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Lloyd George earldom - new light thrown by recent article

August 18, 2008 9:00 AM

Old LGHistorians and followers of Lloyd George's career alike have often wondered what provoked the Welsh Wizard to accept a peerage towards the end of his life, a life in which LG had often battled against the House of Lords. In the 1930s, LG had criticised public figures like Ernest Bevin who was tipped for a peerage and he extolled the great radicals of the past such as Gladstone, Bright, Cobden and Joseph Chamberlain who all refused to take seats in the House of Lords. It was certainly against the wishes of his daughter Megan and other members of the LG family. A common explanation has been that his new wife, Frances Stevenson, wished to become a Countess but no documents supporting this theory have ever come to light.

Now a recently published article in the Welsh History Review by Dr J Graham Jones of the National Library of Wales has made it clear that the main reason for LG's accepting the peerage was his reluctance to run the risk of not being re-elected as MP for Caernarfon Boroughs at the post-war general election and ending his life without a Parliamentary platform from which to contribute to public life. Much of this has been known and written about before but Dr Jones gives a new perspective from his work in the archives at the National Library.

Lloyd George had his private secretary A J Sylvester make enquiries with the other parties about the possibility of not opposing him in the next election but the necessary guarantees could not be obtained, even though everyone knew LG was ill and nearing the end of his life. In the circumstances, LG agreed to accept the offer of the peerage.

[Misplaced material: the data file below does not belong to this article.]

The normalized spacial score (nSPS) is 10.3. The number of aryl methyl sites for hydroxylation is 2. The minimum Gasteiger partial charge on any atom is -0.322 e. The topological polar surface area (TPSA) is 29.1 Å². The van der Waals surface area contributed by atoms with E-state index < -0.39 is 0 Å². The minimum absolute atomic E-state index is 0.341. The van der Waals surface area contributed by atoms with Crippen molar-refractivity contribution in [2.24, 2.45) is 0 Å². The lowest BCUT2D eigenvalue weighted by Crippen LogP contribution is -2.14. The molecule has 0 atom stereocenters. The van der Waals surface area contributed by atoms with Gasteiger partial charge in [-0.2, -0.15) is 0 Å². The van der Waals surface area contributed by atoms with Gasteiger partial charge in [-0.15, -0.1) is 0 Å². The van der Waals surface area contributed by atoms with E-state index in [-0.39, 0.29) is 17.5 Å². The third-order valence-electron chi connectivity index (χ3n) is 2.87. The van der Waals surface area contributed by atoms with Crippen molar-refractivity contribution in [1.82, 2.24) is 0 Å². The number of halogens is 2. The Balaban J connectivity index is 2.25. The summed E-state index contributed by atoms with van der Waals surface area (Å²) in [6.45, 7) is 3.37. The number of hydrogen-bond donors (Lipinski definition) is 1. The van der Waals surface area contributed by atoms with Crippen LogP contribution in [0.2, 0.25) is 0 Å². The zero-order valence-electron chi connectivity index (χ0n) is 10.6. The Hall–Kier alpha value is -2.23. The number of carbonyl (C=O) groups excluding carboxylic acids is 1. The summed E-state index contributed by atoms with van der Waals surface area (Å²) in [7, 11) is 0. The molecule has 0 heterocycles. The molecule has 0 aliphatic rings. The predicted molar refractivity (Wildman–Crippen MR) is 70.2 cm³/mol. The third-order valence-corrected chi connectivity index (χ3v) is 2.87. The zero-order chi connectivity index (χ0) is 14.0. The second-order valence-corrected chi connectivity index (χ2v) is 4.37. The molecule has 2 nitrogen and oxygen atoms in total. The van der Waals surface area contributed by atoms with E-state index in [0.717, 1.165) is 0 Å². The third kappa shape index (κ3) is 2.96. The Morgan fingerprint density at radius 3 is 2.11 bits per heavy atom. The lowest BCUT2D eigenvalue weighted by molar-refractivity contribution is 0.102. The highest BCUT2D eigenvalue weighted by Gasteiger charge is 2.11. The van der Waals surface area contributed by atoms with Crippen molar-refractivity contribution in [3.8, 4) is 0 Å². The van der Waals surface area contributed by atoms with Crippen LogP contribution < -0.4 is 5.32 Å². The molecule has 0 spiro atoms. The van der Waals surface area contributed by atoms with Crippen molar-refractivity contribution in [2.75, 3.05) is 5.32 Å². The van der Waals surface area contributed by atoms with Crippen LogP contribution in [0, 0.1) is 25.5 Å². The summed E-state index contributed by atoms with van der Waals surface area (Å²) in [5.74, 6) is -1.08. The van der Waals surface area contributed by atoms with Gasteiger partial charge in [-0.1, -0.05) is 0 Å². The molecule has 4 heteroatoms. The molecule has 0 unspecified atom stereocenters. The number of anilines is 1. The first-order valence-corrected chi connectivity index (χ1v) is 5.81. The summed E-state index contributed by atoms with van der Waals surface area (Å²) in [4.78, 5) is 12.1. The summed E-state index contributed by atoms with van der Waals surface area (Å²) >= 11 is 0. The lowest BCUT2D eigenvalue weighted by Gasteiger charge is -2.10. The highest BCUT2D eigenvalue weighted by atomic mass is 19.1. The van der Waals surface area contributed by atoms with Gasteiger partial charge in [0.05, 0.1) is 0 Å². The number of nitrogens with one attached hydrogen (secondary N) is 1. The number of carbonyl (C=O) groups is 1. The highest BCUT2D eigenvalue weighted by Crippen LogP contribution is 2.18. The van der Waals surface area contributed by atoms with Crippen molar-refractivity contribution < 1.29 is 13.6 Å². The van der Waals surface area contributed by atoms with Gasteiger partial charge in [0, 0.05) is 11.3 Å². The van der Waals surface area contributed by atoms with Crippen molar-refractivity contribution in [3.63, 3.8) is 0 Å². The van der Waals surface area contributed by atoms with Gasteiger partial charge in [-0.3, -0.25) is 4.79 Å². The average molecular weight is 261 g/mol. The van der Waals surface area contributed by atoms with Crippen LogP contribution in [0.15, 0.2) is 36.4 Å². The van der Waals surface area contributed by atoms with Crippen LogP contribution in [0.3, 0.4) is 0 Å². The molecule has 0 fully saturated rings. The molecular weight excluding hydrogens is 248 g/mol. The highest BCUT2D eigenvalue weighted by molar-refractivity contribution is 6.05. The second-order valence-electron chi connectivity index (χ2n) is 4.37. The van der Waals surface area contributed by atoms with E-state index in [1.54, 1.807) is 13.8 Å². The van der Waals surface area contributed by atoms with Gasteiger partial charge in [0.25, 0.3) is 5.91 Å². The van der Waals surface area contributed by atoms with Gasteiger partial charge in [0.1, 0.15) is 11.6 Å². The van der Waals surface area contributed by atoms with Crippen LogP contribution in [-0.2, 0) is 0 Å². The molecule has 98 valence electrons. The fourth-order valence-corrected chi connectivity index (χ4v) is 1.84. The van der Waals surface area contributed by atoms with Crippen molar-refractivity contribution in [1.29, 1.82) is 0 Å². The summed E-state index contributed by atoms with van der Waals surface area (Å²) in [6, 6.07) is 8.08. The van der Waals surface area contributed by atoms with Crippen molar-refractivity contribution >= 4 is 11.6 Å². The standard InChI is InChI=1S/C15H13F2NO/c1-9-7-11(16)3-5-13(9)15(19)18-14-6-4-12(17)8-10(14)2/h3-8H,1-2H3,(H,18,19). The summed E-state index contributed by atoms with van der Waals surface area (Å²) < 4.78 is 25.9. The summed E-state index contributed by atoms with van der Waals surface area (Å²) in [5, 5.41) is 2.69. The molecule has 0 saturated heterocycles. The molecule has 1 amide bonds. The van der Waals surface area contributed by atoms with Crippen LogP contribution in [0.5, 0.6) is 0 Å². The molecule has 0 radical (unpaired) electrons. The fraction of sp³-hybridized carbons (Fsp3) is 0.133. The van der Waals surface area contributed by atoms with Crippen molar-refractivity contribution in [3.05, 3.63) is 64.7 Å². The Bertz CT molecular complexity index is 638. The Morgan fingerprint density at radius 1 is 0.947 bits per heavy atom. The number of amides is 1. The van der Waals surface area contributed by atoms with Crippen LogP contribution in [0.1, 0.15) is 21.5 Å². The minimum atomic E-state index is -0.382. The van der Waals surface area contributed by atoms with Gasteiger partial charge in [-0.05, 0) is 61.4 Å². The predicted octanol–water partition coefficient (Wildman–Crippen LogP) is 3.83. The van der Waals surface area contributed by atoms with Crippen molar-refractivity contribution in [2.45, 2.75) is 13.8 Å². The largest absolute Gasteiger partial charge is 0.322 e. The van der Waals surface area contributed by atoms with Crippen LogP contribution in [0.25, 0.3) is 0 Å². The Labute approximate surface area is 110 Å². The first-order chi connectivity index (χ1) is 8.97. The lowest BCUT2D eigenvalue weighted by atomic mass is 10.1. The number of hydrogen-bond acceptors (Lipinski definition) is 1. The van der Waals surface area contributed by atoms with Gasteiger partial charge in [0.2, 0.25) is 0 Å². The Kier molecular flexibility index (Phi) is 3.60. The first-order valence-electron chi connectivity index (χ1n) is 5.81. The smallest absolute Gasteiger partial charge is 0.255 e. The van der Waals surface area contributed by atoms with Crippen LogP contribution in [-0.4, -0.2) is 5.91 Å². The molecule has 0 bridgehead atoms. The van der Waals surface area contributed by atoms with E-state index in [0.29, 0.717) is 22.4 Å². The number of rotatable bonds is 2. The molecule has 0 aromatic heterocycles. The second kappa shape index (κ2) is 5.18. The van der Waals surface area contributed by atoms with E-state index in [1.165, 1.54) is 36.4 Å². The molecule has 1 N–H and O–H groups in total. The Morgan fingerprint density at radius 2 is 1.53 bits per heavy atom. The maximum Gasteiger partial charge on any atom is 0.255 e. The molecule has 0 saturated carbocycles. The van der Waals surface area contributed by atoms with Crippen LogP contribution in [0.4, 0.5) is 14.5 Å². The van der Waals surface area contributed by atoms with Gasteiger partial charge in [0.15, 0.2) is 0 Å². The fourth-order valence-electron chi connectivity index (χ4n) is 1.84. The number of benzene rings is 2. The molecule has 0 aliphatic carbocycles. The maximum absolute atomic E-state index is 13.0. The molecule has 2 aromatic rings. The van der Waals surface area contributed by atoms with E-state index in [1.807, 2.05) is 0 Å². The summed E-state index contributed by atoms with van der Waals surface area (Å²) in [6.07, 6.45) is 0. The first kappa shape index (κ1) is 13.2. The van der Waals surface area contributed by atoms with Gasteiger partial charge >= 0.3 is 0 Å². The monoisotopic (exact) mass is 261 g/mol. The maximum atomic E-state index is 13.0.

LG was of course right to be worried about holding Caernarfon Boroughs. When he resigned as an MP to go to the House of Lords, the Liberal candidate Seaborne Davies was elected unopposed in the resulting by-election under the wartime truce between the political parties but at the 1945 general election he lost the seat to the Conservatives, albeit by the narrow majority of 336, in a four-way contest with Labour and Plaid Cymru. Perhaps loyalty to Lloyd George would have been enough to overcome those few hundred votes and ensure he was returned to the House of Commons for the last time in 1945 had he chosen to go before the electorate of Caernarfon District for one final contest.

You can read a story by Martin Shipton of the Western Mail about Dr Jones' new article in Wales Online at: http://www.walesonline.co.uk/news/wales-news/2008/08/18/lack-of-support-in-constituency-led-to-earldom-for-lloyd-george-says-expert-91466-21551455/